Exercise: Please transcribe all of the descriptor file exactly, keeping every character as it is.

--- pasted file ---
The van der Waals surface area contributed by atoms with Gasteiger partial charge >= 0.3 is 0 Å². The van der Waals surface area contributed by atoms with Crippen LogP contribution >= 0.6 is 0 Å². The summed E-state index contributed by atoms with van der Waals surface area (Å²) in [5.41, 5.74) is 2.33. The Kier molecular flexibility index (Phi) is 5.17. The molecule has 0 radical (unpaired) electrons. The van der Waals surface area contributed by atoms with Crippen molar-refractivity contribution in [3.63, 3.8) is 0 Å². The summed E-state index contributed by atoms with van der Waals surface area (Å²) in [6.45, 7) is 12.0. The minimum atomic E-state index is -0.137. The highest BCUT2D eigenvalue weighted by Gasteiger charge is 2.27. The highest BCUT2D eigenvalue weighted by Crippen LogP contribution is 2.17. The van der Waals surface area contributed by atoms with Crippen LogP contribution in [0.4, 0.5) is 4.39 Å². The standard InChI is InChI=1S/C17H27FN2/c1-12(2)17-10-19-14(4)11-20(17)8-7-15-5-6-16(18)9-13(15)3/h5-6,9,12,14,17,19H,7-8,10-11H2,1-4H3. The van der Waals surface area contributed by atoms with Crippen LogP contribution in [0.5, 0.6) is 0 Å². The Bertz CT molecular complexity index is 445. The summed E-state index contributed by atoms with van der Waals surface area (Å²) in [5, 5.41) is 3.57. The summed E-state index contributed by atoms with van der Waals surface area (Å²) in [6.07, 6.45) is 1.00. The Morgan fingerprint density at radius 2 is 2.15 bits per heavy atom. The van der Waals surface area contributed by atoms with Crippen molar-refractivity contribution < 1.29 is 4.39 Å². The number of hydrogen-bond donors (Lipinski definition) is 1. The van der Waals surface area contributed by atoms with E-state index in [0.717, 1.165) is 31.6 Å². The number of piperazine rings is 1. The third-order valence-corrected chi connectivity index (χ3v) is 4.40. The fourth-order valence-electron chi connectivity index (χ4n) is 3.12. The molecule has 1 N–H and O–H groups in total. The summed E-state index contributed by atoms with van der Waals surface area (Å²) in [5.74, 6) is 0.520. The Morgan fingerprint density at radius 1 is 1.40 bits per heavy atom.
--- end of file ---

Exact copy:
The van der Waals surface area contributed by atoms with Gasteiger partial charge >= 0.3 is 0 Å². The van der Waals surface area contributed by atoms with Crippen LogP contribution >= 0.6 is 0 Å². The summed E-state index contributed by atoms with van der Waals surface area (Å²) in [5.41, 5.74) is 2.33. The Kier molecular flexibility index (Phi) is 5.17. The molecule has 0 radical (unpaired) electrons. The van der Waals surface area contributed by atoms with Crippen molar-refractivity contribution in [3.63, 3.8) is 0 Å². The summed E-state index contributed by atoms with van der Waals surface area (Å²) in [6.45, 7) is 12.0. The minimum atomic E-state index is -0.137. The highest BCUT2D eigenvalue weighted by Gasteiger charge is 2.27. The highest BCUT2D eigenvalue weighted by Crippen LogP contribution is 2.17. The van der Waals surface area contributed by atoms with Crippen LogP contribution in [0.4, 0.5) is 4.39 Å². The standard InChI is InChI=1S/C17H27FN2/c1-12(2)17-10-19-14(4)11-20(17)8-7-15-5-6-16(18)9-13(15)3/h5-6,9,12,14,17,19H,7-8,10-11H2,1-4H3. The van der Waals surface area contributed by atoms with Crippen LogP contribution in [0.5, 0.6) is 0 Å². The Bertz CT molecular complexity index is 445. The summed E-state index contributed by atoms with van der Waals surface area (Å²) in [5, 5.41) is 3.57. The summed E-state index contributed by atoms with van der Waals surface area (Å²) in [6.07, 6.45) is 1.00. The Morgan fingerprint density at radius 2 is 2.15 bits per heavy atom. The van der Waals surface area contributed by atoms with Crippen molar-refractivity contribution < 1.29 is 4.39 Å². The number of hydrogen-bond donors (Lipinski definition) is 1. The van der Waals surface area contributed by atoms with E-state index in [0.717, 1.165) is 31.6 Å². The number of piperazine rings is 1. The third-order valence-corrected chi connectivity index (χ3v) is 4.40. The fourth-order valence-electron chi connectivity index (χ4n) is 3.12. The molecule has 1 N–H and O–H groups in total. The summed E-state index contributed by atoms with van der Waals surface area (Å²) in [5.74, 6) is 0.520. The Morgan fingerprint density at radius 1 is 1.40 bits per heavy atom.